Dismissal can lead to normalising pathology.  Many of us are walking around with serious ailments, and are dismissed as ‘drug seeking’ or ‘crazy’ if we reach out for relief. And this is not just limited to women. I found an interesting study which showed that this is a routine perception of people who possess ‘feminine personality traits’ across genders.  

There clearly exists a bias perceiving ‘feminine’ with being weak, moody, hysterical, and over-dramatic- which is another word that too many endo sufferers hear.

Despite being feminine-appearing and emotionally sensitive, I consider myself to have a high tolerance for physical pain. Having endo got me used to a certain level of pain, so when I went through drug-free childbirth with back labor, to an 8 lbs 8oz baby, I found that to be less painful than many of my periods.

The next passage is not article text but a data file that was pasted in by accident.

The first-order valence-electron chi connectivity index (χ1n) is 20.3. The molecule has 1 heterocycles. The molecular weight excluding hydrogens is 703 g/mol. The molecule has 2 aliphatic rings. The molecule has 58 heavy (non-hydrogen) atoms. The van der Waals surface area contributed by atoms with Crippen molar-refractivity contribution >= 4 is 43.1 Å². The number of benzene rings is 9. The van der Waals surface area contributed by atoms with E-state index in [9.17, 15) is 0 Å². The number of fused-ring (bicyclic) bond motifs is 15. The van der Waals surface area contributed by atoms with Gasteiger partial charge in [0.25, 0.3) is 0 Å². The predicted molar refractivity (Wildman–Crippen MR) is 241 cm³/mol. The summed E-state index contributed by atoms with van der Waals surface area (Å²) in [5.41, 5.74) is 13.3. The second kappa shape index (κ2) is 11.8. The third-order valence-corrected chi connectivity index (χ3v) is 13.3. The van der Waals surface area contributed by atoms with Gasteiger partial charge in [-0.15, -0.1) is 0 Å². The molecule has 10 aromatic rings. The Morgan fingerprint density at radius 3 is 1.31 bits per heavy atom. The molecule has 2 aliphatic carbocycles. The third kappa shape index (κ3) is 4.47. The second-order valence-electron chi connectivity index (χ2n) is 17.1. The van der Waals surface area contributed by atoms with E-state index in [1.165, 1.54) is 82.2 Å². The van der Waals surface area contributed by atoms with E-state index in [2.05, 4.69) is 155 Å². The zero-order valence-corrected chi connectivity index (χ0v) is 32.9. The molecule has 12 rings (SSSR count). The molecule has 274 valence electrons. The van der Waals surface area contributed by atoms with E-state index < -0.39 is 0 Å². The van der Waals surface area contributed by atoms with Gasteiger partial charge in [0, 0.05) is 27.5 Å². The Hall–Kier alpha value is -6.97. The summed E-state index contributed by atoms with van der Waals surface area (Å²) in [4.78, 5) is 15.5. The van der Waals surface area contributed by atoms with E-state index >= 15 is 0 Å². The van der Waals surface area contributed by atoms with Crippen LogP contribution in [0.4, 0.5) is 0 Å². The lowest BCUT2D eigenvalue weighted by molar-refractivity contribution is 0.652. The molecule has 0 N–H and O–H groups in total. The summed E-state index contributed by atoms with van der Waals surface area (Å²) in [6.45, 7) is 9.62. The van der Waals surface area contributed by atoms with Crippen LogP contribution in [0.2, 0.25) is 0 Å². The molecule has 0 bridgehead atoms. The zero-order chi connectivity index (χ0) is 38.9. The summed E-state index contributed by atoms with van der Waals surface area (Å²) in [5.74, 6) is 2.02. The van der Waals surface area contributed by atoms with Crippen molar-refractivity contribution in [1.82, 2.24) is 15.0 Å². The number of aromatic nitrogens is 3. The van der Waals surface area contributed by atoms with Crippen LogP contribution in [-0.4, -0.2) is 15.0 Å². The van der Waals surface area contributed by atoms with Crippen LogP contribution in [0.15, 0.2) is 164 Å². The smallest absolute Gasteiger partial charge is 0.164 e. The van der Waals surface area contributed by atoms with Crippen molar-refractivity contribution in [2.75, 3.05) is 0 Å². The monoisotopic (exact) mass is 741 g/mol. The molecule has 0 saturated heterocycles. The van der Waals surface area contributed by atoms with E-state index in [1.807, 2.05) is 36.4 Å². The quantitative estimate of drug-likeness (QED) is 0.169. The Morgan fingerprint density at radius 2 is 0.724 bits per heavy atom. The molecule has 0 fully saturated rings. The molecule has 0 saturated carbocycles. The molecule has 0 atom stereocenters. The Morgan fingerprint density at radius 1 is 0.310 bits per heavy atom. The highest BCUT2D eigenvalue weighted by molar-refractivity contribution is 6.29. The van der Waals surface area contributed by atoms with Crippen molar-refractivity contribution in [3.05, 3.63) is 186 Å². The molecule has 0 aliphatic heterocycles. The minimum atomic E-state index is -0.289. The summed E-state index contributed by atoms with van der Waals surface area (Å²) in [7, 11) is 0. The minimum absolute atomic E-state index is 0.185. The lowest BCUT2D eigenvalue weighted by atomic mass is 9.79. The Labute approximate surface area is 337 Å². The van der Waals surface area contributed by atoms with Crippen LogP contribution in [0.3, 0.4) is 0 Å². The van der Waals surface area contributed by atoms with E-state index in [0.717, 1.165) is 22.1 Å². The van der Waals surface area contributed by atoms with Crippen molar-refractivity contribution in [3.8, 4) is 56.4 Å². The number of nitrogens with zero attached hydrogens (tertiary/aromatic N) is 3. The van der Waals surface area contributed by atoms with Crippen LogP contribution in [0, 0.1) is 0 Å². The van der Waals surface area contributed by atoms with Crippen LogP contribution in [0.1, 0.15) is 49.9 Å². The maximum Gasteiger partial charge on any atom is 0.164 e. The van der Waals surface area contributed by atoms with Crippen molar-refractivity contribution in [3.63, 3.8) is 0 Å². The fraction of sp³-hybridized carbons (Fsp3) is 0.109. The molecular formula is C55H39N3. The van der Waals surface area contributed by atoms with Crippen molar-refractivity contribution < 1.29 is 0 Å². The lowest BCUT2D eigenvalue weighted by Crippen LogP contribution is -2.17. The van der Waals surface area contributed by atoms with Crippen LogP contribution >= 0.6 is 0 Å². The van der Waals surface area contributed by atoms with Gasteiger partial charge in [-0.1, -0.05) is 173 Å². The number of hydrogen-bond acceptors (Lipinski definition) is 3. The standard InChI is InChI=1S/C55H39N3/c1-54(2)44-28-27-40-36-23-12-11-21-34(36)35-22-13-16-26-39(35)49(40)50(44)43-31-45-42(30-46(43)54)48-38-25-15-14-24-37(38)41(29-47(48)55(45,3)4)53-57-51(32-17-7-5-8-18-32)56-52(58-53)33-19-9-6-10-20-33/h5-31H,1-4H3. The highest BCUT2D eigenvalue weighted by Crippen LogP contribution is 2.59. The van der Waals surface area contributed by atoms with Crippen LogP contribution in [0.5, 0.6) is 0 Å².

When breastfeeding, I had a yeast infection in my milk ducts which created hot stabbing knife-like pains through my heart every time I breastfed. I bit my lip, in tears every time, worried my daughter would absorb my emotional pain through the milk. But, I continued to breastfeed instead of bottle feed because of the prevalent ‘breast is best’ messaging of the time. I was suffering in order to do the ‘right thing’ for my child, but I was depressed and in misery. After 2 months of failed topical treatments by an ill-informed and rude male doctor, I finally got proper medication from an empathetic female OBGYN and decided to incorporate some bottle feeding. Despite the judge-y guilt-trips of parenting culture at that time, I knew I had to bottle feed in order to preserve my sanity and for my daughter’s benefit. I didn’t want her to associate eating with guilt or misery. I wanted our feeding time to be a positive, bonding time. I finally listened to my instincts, and was glad I did. I had to push for medication, deal with a doctor’s dismissal, ineptitude and rudeness, I had to face my self-doubt and shut out the naysayers. But thankfully, in the end, I got what I needed.